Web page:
I am continuing to have fun as I explore and develop some of the recipes to be found in those really old cook books.
This particular idea sprang from Delights for Ladies, 1594, Sir Hugh Platt. It was a recipe for 'sweete cakes without either spice or sugar', using dried parsnip as a main ingredient. I haven't made them yet but I'll let you know how I get on.
However, I decided that I would try to make savoury biscuits from a similar base, just for fun and because I love the idea of incorporating vegetables into baking. Parsnip and Rosemary seemed a good combination, so I developed the idea from there.
Forgive my ramblings, but this is how the biscuits came into being. Nothing so straightforward as a clear idea, just playing as I went along.
First I had to dry my parsnips.
Luckily, the weather has been so foul, cold, wet and utterly miserable, over here on the east coast - that we have continued to use the Rayburn for heating, so the warming oven has been available to use too. Very useful for gently drying my parsnips.
I peeled two very large parsnips and then cut them into ribbons, using my vegetable peeler. These ribbons went onto trays and into the warming oven overnight. By morning they were crisp and light, totally dry and ready to be made into parsnip flour.
I decided that the easiest way to do this was in my liquidiser, though I was slightly tempted to use an old fashioned pestle and mortar, but not for long. One minute later I had quite a heap of powdered parsnip and the fun could begin.
Rosemary is such a wonderful herb, with those exquisite blue flowers. I love it and often pop some sprigs into a jug, purely for decoration.
Throughout history it has been widely used and highly valued for medicinal properties.
It was at this point that I suddenly decided to work some Parmesan cheese into the mix, so then I had to sit down and think about what proportions I should use. I'm not a cook, I just enjoy playing around with and tweaking recipes, so it was all guess work. Luckily, the finished biscuits have turned out wonderfully!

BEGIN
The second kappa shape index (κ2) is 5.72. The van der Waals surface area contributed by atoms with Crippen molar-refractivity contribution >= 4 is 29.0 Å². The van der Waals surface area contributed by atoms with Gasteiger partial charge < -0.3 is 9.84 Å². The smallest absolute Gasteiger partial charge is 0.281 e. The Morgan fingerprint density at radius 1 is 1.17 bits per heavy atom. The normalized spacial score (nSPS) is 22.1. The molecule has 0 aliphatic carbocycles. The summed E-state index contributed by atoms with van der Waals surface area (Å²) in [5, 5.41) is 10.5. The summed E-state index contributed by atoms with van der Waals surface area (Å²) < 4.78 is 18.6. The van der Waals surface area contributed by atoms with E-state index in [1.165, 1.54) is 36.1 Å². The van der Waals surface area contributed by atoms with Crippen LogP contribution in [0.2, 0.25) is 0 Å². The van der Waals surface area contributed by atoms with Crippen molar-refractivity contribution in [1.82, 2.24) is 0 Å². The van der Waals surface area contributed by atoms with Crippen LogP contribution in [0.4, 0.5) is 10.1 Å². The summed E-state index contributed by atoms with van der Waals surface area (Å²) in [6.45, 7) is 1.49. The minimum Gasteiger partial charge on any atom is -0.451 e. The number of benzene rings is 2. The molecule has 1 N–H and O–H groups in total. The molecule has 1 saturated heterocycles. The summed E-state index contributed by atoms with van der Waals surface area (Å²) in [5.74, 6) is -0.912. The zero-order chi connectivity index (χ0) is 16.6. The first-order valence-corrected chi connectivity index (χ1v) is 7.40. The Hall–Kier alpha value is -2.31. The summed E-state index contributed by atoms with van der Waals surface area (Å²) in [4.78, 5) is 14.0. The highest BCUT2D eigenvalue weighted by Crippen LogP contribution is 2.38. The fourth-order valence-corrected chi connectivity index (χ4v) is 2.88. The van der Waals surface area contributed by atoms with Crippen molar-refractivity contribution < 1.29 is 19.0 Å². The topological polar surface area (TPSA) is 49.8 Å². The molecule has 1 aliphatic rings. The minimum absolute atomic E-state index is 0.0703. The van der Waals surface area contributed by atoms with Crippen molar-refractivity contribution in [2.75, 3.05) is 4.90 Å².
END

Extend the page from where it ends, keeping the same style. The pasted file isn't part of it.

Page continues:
Here they are, ready to go into the oven.
And this is the finished biscuit. Crisp, flavoursome and very well received. No one could guess at the mystery ingredient though, which was a little disappointing in some ways. Too much Parmesan, perhaps?
I made a second batch, this time using the herb thyme. I loved this combination even more than the rosemary, although I would be very happy to make either one again.
Parsnip, Parmesan and Rosemary/Thyme Biscuits
Parsnips. I used two very large ones. Peel and then shred them, dry them slowly in your oven until they are so light and crisp that you can crush them/liquidise/process them into a fine powder.
Weigh the resulting flour and adjust your quantities if you need to, keeping to roughly the proportions I used which were, after all, pure guesswork.
80g dried parsnip flour
170g plain flour
100g finely grated Parmesan cheese
Rosemary or Thyme - approx 1 tablespoonful
tiny pinch of salt
1 beaten egg, to bind
Mix the dried parsnip flour with plain flour, rub in the butter and stir in the Parmesan, salt and herb. Mix in the beaten egg and make a stiff dough. Knead lightly. Roll out and cut into biscuits.
Bake in oven at 180C for approx 10-15 minutes. Allow to cool for a minute or two and then gently place them on a cooling rack.
Today I am linking up with Karen at Lavender and Lovage in the Cooking with Herbs
category and her co-host Janie, from The Hedgecombers.
I hope I have complied with all the rules correctly. Apologies if not. Please do let me know.
This is where I note my efforts as I try to recreate some old recipes. Most are taken from my small collection of handwritten recipe books which date from the late 1700's to around 1922. I also have a collection of old tatty old recipe books, well thumbed and heavily splashed from years of use. I love them all!
The old-fashioned very stylised handwriting writing is sometimes difficult to decipher, measurements and cooking instructions are minimal, no tin sizes given. Luckily I enjoy a challenge. Just to complicate things I cook and bake on my wood-fired Rayburn, which can be... unpredictable.
I suspect this blog is less about the food and more about my passion for these lovely old books and the wonderful women who wrote them.